Carlos Gomez Pimps HR Down 15-0
I supposed I could be irritated and angered by what I saw but that would not accurately reflect my feelings. Rather, I find it quite humorous that Carlos Gomez’s reaction to blasting a three-run home run with his team down 15-0 was to celebrate. Excessively. Before I get into the story of what happened, some background is needed. Carlos Gomez was a top outfield prospect in the Mets organization and was traded to the Twins as part of the now one-sided Johan Santana deal. Dissatisfied after two seasons of poor production by Gomez, the Twins dealt him to the Brewers for shortstop J.J. Hardy. Friday night was Gomez’s first game against his former team and also his first game since being activated from the disabled list.
The Twins jumped out to a 7-0 lead in the first inning before David Bush could get two outs. Minnesota scored an additional five runs in the 4th off long reliever Jeff Suppan to make it 12-0. With one run in the 5th and two more runs in the 7th, the Twins were up 15-0 by the time Gomez came to the plate for Milwaukee in the 8th. With two men on, Gomez blasted a Nick Blackburn offering into the upper deck. Gomez slowly let his bat go upon completing the swing and the bat actually hit catcher Joe Mauer on the hands. Gomez proceeded to walk the next five or so steps while admiring his bomb before breaking into a slow trot around the bases. Gomez totally milked his home run and took his time strolling around the bases. When he finally got to homeplate, Gomez seemed to have a confident “It’s all me” look on his face as he accepted high fives from teammates.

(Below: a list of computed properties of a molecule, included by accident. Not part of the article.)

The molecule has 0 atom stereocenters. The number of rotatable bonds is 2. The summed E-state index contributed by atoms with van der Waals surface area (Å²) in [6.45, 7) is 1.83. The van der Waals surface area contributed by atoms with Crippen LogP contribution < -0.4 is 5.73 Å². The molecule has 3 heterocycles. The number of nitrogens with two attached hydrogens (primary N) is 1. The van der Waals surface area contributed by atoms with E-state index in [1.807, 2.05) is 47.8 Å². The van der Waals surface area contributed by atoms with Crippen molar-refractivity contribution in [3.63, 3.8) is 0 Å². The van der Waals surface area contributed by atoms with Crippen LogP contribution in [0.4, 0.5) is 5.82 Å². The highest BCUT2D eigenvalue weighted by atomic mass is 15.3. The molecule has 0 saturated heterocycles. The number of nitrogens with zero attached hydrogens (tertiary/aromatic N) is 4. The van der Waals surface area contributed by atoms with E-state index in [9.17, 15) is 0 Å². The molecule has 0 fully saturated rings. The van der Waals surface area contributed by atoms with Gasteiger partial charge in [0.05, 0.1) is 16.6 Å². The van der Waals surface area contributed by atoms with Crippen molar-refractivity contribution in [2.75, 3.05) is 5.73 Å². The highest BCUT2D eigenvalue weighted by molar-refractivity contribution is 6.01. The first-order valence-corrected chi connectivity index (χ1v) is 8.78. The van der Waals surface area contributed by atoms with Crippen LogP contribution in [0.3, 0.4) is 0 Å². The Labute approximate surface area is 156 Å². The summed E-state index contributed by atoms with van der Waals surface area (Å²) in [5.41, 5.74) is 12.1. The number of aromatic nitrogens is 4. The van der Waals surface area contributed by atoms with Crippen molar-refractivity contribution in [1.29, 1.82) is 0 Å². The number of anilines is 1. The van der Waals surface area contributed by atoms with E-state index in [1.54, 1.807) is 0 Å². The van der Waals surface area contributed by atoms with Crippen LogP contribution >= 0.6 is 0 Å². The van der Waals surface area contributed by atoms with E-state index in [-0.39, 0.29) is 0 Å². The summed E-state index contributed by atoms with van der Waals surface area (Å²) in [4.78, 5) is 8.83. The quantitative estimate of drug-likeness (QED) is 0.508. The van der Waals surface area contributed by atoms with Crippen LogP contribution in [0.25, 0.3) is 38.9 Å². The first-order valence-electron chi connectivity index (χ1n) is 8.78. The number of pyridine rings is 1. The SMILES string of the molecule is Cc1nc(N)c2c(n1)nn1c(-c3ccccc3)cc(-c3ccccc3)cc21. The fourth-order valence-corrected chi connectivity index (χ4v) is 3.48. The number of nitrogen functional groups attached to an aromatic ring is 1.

Gomez’s antics were no different from a football player who celebrates after scoring a touchdown with his team down 55-0 — the two plays are equally selfish and embarrassing. The thing is, if Gomez is misguided enough to think he’s won by hitting an upper deck home run against his former team while they’re down 15-0, then you really have to feel badly for him. Clearly Gomez doesn’t get it.
UPDATE: Apparently Gomez does get it. He was extremely apologetic after the game and acknowledged how wrong he was.
“Right now, I feel bad because Blackburn is one of the good friends I’ve got over there. I apologized because I don’t want to try to show him up. If they’re going to do something tomorrow, I’ll take it like a man because I know I did bad.
“I feel, right now, real bad for this,” Gomez said. “It was not the right moment to do it. I wasn’t thinking, ‘If I hit a home run, I’m going to do this.’ It happened in the moment, and it happened. We have to be more professional.”